So, logically speaking, if those results were to shift the balance of power nationally, then it would indeed be correct for there to be a change of government. I agree that many people would not understand a sudden change of government based on a handful of by-elections, despite it being logically sound. In that scenario, I would suggest calling a new general election would be the best solution. Of course there needs to be a mechanism in place to deal with this scenario should it arise and a new general election would make most sense. The important thing to remember though is that this scenario is a very extreme one and highly unlikely to arise.
To address your misrepresentation, I have never said that having to have another election due to most people voting NOTA would be a bad thing. It wouldn’t be. It would be democracy in action. What I’ve said is that instant re-runs would be impractical due to voter fatigue and that having empty seats or non-political civil servant caretaker MP’s that no-one voted for holding the fort would never fly. Hence our proposal to deal with these issues.
You obviously don’t support NOTA in the first place Jay and are just trying to pick holes in our proposal to deal with a NOTA win as a means to the end of discrediting NOTA itself.
But NOTA is a democratic pre-requisite. Voters MUST be able to formally withhold consent in a true democracy. If they can’t it isn’t one. If they can, then there has to be a mechanism in place to deal with all eventualities. We feel that our proposal covers all bases and is the fairest compromise. If you have a better idea, you are welcome to submit it. But your previous comments suggest that you are here simply to argue against NOTA. In which case, what you’re actually doing is arguing against the concept of democracy itself.
As for ‘selecting my own sample’, I talk about politics to ordinary people from all walks of life on a regular basis. Many have political allegiances to political parties. But by far the majority have nothing but absolute disdain for all of them and wish they could meaningfully reject them at the ballot box in some way. Yes, that is anecdotal. So what? It’s still very telling.
Surely, the best national survey would be to put NOTA ‘with teeth’ on the ballot box next May and see what happens. Don’t you agree?
if nota were to get elected, then income could be used for advertising and running constituency poolls/referenda, where candidate votes the majority wish.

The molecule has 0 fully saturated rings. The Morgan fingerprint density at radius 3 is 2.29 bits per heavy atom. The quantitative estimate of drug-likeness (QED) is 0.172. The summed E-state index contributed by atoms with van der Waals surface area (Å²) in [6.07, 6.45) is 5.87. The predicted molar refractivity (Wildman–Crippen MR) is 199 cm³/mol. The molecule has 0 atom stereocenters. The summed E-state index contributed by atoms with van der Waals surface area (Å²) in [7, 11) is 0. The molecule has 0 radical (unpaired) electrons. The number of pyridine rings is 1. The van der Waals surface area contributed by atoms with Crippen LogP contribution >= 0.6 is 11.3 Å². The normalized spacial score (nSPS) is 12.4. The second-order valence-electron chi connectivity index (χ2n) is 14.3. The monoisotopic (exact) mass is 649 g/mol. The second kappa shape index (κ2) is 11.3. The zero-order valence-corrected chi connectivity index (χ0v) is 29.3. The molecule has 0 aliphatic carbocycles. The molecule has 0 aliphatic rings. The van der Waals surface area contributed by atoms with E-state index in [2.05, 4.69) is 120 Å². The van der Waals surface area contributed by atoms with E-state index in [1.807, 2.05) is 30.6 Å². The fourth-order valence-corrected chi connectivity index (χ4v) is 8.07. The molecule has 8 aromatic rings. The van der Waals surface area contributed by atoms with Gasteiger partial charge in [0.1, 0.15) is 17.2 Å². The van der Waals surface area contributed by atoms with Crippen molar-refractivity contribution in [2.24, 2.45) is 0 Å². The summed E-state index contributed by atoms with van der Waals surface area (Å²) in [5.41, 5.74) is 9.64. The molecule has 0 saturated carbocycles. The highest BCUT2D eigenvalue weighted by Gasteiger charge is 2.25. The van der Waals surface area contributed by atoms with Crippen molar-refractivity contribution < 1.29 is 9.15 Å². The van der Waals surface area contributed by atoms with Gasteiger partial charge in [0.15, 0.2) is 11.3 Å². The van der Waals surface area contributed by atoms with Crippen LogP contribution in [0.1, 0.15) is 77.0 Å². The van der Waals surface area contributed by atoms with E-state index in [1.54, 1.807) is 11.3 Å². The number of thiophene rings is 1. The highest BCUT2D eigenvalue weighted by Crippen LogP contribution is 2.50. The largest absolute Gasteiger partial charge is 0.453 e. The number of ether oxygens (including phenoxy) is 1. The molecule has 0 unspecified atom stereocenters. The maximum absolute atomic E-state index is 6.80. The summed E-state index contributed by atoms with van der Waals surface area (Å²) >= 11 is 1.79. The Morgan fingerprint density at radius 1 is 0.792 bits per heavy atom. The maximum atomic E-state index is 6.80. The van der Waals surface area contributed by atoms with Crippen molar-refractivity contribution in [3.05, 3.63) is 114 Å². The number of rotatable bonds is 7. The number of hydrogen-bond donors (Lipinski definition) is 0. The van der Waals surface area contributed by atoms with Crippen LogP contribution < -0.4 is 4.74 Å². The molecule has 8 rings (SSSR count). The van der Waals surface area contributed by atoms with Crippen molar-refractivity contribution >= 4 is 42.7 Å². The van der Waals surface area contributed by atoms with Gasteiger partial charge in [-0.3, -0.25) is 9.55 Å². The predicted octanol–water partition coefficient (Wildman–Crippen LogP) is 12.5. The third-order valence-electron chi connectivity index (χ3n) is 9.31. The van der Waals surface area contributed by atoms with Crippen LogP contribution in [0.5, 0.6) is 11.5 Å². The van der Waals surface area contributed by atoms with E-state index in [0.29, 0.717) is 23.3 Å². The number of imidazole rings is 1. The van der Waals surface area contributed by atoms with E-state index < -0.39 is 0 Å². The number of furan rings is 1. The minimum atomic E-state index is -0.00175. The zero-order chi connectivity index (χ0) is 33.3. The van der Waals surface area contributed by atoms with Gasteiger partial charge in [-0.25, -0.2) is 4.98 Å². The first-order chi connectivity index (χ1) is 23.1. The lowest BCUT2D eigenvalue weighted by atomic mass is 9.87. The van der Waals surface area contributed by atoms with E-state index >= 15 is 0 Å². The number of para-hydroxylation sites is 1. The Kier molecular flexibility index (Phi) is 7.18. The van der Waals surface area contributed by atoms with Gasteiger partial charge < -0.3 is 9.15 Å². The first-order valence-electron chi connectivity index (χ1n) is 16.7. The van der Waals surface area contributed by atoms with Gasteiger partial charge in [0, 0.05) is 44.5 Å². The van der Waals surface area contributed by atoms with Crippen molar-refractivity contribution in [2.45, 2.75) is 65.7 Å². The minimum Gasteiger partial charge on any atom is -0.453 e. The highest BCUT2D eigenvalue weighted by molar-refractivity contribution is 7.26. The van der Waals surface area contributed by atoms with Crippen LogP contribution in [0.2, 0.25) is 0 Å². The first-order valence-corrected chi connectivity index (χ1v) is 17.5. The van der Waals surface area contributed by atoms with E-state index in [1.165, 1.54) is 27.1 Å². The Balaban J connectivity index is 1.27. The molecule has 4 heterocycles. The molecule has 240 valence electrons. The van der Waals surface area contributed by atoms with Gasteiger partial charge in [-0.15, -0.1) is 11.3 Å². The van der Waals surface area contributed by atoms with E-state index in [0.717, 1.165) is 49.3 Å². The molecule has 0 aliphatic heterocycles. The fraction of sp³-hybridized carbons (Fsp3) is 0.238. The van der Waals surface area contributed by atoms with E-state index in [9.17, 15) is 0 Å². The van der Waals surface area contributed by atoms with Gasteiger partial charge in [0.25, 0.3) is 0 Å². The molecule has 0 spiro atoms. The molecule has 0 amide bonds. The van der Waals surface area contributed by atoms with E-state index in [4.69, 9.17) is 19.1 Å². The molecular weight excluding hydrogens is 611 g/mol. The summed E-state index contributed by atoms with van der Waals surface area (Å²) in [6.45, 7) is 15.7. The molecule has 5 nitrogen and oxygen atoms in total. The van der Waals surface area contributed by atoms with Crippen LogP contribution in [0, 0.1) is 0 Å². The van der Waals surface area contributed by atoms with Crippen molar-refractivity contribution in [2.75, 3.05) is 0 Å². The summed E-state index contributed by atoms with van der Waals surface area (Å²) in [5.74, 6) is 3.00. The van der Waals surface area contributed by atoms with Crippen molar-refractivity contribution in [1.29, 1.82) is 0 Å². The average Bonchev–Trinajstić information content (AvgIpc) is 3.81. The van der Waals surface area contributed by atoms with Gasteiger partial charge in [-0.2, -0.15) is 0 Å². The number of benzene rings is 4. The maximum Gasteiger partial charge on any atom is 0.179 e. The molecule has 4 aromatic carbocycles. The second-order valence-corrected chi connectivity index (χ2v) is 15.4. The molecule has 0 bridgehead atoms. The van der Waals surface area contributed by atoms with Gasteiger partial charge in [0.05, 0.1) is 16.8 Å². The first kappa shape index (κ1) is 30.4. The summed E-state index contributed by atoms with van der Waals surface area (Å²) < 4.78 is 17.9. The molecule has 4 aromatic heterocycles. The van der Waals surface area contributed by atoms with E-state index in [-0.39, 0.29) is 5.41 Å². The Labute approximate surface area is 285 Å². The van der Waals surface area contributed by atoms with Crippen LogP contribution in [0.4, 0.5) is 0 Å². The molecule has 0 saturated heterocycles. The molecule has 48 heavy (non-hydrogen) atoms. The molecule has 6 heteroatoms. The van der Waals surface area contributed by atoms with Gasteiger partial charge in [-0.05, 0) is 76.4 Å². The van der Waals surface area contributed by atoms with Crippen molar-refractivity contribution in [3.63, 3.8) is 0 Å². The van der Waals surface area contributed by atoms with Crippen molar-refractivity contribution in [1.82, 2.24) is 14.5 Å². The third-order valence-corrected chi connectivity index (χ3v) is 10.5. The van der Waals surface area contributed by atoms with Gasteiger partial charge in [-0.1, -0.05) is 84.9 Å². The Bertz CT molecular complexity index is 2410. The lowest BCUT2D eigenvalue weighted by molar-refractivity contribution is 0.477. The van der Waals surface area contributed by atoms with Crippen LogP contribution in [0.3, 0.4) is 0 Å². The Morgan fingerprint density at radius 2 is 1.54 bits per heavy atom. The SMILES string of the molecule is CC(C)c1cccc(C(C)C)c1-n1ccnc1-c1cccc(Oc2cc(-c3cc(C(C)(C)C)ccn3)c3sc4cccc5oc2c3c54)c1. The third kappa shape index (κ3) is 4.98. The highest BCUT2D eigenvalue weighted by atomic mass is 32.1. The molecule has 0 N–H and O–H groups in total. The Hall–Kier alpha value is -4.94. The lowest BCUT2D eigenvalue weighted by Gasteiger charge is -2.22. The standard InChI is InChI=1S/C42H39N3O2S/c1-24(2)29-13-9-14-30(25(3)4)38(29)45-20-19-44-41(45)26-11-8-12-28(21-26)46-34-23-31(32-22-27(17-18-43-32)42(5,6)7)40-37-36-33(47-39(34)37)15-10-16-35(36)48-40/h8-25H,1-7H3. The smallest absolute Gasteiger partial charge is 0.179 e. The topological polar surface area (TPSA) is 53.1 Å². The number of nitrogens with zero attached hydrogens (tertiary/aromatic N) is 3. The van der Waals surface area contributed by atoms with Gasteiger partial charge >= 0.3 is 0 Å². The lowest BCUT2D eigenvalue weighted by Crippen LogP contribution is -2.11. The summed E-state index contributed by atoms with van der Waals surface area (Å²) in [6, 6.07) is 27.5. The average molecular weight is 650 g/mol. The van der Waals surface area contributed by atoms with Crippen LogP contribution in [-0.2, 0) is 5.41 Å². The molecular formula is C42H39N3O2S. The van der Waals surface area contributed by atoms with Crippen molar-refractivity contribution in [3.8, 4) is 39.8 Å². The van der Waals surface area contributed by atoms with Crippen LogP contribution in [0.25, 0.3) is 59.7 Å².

I think the NOTA could only be successfully implemented if voting is made a legal obligation. As mentioned already, I think its inclusion in isolation will not bring about the increase in voter turnout you are expecting.
Step 1 – Make voting a legal obligation
Step 2 – Introduce NOTA
The problem with making voting compulsory (aside from the removal of free will and the right to not participate at all, rights that should be respected at all times in any true democracy as coercion is force, an authoritarian tool that flies in the face of that ideal) is that when people are forced to vote it inevitably skews the results. People who would otherwise have not bothered tend to either vote at random or, worse still, for whoever is top of the list. This does nothing to increase democratic participation or bolster the winner’s mandate, it just muddies the waters further. So with that in mind, it makes no sense to say that we should only have NOTA in the context of compulsory voting, the benefits of which are negligible. Having NOTA in place is not just about boosting turnout, although it certainly would do that. It is primarily about getting an essential democratic pre-requisite (the ability to withhold consent) in place and the long term, knock on benefits that having such a check and balance in the system would bring to our democracy, simply by its very presence. As such, NOTA must surely be included as an electoral reform in and of itself, regardless of whether voting remains optional or not.
[…] that I have in some way acted improperly. The proposal for dealing with a NOTA ‘win’ on our website is one that you, I and others agreed on after much discussion of your original idea. It is not mine […]
[…] That is democracy in action. (We have a proposal to deal with the logistics of this, see here: https://nota-uk.org/2014/12/11/top-nota-faq-what-happens-if-nota-wins […]